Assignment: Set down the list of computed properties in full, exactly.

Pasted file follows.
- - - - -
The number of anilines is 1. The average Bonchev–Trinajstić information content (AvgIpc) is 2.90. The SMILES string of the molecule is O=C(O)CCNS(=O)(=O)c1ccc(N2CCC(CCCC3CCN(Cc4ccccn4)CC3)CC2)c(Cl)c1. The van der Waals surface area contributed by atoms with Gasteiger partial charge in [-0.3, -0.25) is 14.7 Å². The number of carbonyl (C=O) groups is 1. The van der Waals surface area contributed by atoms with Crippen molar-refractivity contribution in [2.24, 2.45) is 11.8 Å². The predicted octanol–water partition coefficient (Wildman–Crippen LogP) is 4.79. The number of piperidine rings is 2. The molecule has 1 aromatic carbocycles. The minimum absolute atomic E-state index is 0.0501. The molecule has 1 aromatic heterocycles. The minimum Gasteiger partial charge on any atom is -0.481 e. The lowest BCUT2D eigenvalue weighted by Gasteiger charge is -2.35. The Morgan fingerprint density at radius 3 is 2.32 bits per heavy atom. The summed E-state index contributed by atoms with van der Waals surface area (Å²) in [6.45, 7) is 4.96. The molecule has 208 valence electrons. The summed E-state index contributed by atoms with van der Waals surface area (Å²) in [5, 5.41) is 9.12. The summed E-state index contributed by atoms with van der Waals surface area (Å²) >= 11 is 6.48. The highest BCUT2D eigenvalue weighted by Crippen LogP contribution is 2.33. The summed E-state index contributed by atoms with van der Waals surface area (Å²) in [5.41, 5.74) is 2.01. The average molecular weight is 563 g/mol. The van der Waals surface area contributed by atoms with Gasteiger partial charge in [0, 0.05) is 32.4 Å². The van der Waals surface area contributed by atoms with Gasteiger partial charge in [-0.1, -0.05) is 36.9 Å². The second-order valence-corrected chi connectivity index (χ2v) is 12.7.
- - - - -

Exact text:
The number of anilines is 1. The average Bonchev–Trinajstić information content (AvgIpc) is 2.90. The SMILES string of the molecule is O=C(O)CCNS(=O)(=O)c1ccc(N2CCC(CCCC3CCN(Cc4ccccn4)CC3)CC2)c(Cl)c1. The van der Waals surface area contributed by atoms with Gasteiger partial charge in [-0.3, -0.25) is 14.7 Å². The number of carbonyl (C=O) groups is 1. The van der Waals surface area contributed by atoms with Crippen molar-refractivity contribution in [2.24, 2.45) is 11.8 Å². The predicted octanol–water partition coefficient (Wildman–Crippen LogP) is 4.79. The number of piperidine rings is 2. The molecule has 1 aromatic carbocycles. The minimum absolute atomic E-state index is 0.0501. The molecule has 1 aromatic heterocycles. The minimum Gasteiger partial charge on any atom is -0.481 e. The lowest BCUT2D eigenvalue weighted by Gasteiger charge is -2.35. The Morgan fingerprint density at radius 3 is 2.32 bits per heavy atom. The summed E-state index contributed by atoms with van der Waals surface area (Å²) in [6.45, 7) is 4.96. The molecule has 208 valence electrons. The summed E-state index contributed by atoms with van der Waals surface area (Å²) in [5, 5.41) is 9.12. The summed E-state index contributed by atoms with van der Waals surface area (Å²) >= 11 is 6.48. The highest BCUT2D eigenvalue weighted by Crippen LogP contribution is 2.33. The summed E-state index contributed by atoms with van der Waals surface area (Å²) in [5.41, 5.74) is 2.01. The average molecular weight is 563 g/mol. The van der Waals surface area contributed by atoms with Gasteiger partial charge in [0, 0.05) is 32.4 Å². The van der Waals surface area contributed by atoms with Gasteiger partial charge in [-0.1, -0.05) is 36.9 Å². The second-order valence-corrected chi connectivity index (χ2v) is 12.7.